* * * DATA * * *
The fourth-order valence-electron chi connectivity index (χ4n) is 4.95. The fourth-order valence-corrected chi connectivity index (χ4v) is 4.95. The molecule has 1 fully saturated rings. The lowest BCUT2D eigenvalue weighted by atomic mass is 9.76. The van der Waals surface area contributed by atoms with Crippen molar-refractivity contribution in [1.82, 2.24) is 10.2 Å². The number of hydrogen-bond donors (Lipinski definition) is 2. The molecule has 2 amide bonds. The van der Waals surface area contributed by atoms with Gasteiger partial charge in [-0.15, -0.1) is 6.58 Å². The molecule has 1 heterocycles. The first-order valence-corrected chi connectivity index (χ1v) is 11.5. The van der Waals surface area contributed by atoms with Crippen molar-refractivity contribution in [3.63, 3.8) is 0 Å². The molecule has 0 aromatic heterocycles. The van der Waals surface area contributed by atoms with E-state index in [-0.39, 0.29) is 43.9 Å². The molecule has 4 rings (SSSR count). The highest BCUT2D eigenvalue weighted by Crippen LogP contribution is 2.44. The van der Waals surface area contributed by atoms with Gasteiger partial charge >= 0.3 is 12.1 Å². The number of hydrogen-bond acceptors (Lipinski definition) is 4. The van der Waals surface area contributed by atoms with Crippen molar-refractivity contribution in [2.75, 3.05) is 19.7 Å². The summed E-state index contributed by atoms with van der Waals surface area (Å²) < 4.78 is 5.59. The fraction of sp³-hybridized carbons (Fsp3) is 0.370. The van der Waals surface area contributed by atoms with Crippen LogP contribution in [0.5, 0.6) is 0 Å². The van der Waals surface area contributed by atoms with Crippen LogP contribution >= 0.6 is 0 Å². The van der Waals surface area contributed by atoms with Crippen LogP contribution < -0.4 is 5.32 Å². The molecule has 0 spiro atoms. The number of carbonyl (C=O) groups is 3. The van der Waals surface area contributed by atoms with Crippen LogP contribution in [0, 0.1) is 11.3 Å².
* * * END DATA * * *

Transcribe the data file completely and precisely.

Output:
The fourth-order valence-electron chi connectivity index (χ4n) is 4.95. The fourth-order valence-corrected chi connectivity index (χ4v) is 4.95. The molecule has 1 fully saturated rings. The lowest BCUT2D eigenvalue weighted by atomic mass is 9.76. The van der Waals surface area contributed by atoms with Crippen molar-refractivity contribution in [1.82, 2.24) is 10.2 Å². The number of hydrogen-bond donors (Lipinski definition) is 2. The molecule has 2 amide bonds. The van der Waals surface area contributed by atoms with Gasteiger partial charge in [-0.15, -0.1) is 6.58 Å². The molecule has 1 heterocycles. The first-order valence-corrected chi connectivity index (χ1v) is 11.5. The van der Waals surface area contributed by atoms with Crippen molar-refractivity contribution in [3.63, 3.8) is 0 Å². The molecule has 0 aromatic heterocycles. The van der Waals surface area contributed by atoms with E-state index in [-0.39, 0.29) is 43.9 Å². The molecule has 4 rings (SSSR count). The highest BCUT2D eigenvalue weighted by Crippen LogP contribution is 2.44. The van der Waals surface area contributed by atoms with Gasteiger partial charge >= 0.3 is 12.1 Å². The number of hydrogen-bond acceptors (Lipinski definition) is 4. The van der Waals surface area contributed by atoms with Crippen molar-refractivity contribution in [2.75, 3.05) is 19.7 Å². The summed E-state index contributed by atoms with van der Waals surface area (Å²) < 4.78 is 5.59. The fraction of sp³-hybridized carbons (Fsp3) is 0.370. The van der Waals surface area contributed by atoms with Crippen LogP contribution in [0.5, 0.6) is 0 Å². The van der Waals surface area contributed by atoms with Crippen LogP contribution >= 0.6 is 0 Å². The van der Waals surface area contributed by atoms with Crippen LogP contribution < -0.4 is 5.32 Å². The molecule has 0 spiro atoms. The number of carbonyl (C=O) groups is 3. The van der Waals surface area contributed by atoms with Crippen LogP contribution in [0, 0.1) is 11.3 Å².